The famously flamboyant coachbuilder Henri Chapron called the body style of this delightful four-seat convertible, ‘Le Dandy’ and no doubt he was aware of the poet Baudelaire’s expressed opinion that dandyism meant cultivating the idea of beauty, of satisfying one’s passions and of rejecting middle-class values and any egalitarian principles. The result presented here is an exceptionally pretty car, very rare (only some 50 examples of the 175 in all styles were built) and with that indisputably artistic and original character for which the French stylists were famous. The two-tone paintwork is colourful, dynamic and expressive of speed, and inside the blue theme is continued on the steering wheel, instrument panel, seats, carpets and door panels.
With ‘Le Dandy’, Chaperon created a car that can have several different characters: when there is rain or cold or one does not wish to be seen, it can be fully closed; it can be a ‘coupe de ville’ with an open front section and closed rear for a chauffeur and discreet passenger, or it can be fully open cabriolet. It was, they said, a car so rich in options that it could be enjoyed by a businessman alone or with his mistress of wife and with ample comfort and performance.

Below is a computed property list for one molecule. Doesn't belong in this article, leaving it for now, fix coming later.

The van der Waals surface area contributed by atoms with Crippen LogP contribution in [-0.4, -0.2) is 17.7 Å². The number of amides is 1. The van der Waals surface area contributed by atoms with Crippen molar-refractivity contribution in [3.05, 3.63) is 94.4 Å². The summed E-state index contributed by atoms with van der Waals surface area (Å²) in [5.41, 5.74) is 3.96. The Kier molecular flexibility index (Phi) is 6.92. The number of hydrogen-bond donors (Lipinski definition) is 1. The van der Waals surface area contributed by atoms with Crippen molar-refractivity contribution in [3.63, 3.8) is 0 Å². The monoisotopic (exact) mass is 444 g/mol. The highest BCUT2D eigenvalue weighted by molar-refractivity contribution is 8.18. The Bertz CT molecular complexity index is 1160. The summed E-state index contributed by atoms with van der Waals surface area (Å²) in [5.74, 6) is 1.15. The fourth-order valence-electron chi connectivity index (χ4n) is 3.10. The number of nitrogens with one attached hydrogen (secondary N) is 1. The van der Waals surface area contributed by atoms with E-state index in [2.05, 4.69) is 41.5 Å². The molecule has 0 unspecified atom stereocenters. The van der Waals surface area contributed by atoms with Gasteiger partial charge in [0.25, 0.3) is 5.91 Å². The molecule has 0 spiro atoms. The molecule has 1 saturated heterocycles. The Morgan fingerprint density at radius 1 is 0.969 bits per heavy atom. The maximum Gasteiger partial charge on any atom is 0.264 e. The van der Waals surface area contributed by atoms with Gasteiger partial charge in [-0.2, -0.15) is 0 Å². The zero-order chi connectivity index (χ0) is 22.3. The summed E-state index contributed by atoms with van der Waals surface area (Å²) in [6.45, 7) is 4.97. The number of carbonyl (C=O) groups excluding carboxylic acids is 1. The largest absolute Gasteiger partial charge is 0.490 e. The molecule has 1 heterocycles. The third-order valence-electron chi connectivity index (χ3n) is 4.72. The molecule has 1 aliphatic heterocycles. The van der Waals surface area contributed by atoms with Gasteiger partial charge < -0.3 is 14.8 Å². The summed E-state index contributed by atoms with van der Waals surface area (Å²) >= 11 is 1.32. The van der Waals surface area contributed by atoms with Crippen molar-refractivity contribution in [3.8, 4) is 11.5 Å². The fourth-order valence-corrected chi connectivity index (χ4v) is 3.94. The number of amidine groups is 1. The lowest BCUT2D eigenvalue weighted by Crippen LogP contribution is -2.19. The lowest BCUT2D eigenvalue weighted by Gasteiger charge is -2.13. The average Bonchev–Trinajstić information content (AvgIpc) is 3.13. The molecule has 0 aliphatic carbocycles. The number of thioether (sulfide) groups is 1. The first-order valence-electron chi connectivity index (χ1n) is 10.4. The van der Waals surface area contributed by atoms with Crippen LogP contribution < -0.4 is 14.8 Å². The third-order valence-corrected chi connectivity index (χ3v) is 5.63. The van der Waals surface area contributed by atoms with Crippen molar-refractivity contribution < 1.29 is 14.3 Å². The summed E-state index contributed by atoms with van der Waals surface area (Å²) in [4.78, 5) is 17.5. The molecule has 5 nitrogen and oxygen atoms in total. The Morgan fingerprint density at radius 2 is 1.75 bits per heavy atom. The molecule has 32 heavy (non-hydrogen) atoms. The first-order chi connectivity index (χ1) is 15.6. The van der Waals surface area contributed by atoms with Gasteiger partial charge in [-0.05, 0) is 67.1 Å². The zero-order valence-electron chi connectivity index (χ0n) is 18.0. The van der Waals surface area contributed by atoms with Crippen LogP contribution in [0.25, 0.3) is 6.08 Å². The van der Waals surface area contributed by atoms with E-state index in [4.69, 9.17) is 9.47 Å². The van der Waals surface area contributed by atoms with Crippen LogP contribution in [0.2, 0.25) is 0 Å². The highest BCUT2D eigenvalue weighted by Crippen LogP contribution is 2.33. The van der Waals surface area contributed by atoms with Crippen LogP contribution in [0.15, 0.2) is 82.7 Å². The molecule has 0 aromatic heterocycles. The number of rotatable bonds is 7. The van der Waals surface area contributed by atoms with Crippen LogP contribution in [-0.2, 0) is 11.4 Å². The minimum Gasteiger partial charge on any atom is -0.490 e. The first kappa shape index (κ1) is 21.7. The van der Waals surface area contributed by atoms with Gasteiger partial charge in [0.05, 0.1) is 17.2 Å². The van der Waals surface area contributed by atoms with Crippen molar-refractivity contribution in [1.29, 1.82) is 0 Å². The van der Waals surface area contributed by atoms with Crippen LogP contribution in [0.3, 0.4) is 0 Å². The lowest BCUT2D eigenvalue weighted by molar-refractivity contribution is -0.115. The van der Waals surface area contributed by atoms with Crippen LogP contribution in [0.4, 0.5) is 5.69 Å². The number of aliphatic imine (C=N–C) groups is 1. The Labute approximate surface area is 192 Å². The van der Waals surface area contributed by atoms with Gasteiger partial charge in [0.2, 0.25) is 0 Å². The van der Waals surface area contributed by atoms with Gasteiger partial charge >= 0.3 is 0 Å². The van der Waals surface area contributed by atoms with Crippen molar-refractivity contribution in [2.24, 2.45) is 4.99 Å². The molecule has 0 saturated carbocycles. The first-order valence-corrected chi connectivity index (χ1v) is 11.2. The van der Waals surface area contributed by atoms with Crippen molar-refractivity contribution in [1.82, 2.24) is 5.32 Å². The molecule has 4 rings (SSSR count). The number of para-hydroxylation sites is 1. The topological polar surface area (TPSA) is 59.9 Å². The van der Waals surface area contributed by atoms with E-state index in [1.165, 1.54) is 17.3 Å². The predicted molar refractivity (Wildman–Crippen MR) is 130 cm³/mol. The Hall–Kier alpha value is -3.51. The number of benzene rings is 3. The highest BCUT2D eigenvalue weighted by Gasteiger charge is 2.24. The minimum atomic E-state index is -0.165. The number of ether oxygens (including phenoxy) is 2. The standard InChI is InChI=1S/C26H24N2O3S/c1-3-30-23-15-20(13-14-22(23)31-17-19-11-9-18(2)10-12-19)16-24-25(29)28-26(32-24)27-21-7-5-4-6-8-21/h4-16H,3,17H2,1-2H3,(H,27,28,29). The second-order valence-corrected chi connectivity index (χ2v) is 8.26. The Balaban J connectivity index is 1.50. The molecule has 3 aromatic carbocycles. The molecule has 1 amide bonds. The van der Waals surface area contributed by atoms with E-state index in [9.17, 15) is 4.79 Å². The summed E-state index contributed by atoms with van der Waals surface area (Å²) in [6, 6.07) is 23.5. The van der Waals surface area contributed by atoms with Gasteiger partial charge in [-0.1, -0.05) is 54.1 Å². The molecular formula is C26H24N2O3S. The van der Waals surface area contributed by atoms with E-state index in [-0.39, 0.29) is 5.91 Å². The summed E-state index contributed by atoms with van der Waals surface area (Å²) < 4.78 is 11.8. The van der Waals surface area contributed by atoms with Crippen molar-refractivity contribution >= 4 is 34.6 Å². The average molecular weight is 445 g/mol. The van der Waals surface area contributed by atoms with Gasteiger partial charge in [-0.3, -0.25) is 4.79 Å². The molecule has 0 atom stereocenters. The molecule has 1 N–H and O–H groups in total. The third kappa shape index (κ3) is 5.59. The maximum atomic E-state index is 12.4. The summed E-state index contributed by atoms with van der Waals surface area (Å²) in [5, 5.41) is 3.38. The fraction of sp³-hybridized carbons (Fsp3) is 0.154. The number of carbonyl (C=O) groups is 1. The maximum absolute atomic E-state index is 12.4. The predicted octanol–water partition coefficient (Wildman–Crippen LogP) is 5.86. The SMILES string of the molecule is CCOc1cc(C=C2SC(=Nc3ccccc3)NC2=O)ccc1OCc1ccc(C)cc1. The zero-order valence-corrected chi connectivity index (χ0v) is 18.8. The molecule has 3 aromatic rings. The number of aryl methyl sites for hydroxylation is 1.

The engineering underneath the curves was impressive. Delahaye, founded in 1894, had during the 1930s become famous for its superb 3.5 litre 135 models, sporting cars powered by a lorry six-cylinder engine that also proved to be one of the finest pre-war car engines. After the war came this 175, a larger 4.5 litre six with seven main bearings (instead of four), an alloy block with much improved breathing thanks to its six inlet and six exhaust head ports. Compared with the standard 175, the S model was fitted with the three rather than a single downdraught Solex carburettor and had a raised compression ratio. The semi-monocoque chassis that, with its deep X-shaped cruciform allowed the driveshaft to travel through a hole at the intersection, thus allowing coach builders to create low profile bodywork because the seat rails were so low. The chassis was also reassuringly rigid for coach builders, and the passenger compartment large and rectangular, allowing all kinds of bodywork to be created. Front suspension was the rather unreliable Dubonnet independent system and at the rear was a de Dion axle and leaf springs, but the 175 proved itself tough enough when Jean Trevoux 175 S saloon won the 1951 Monte Carlo Rally.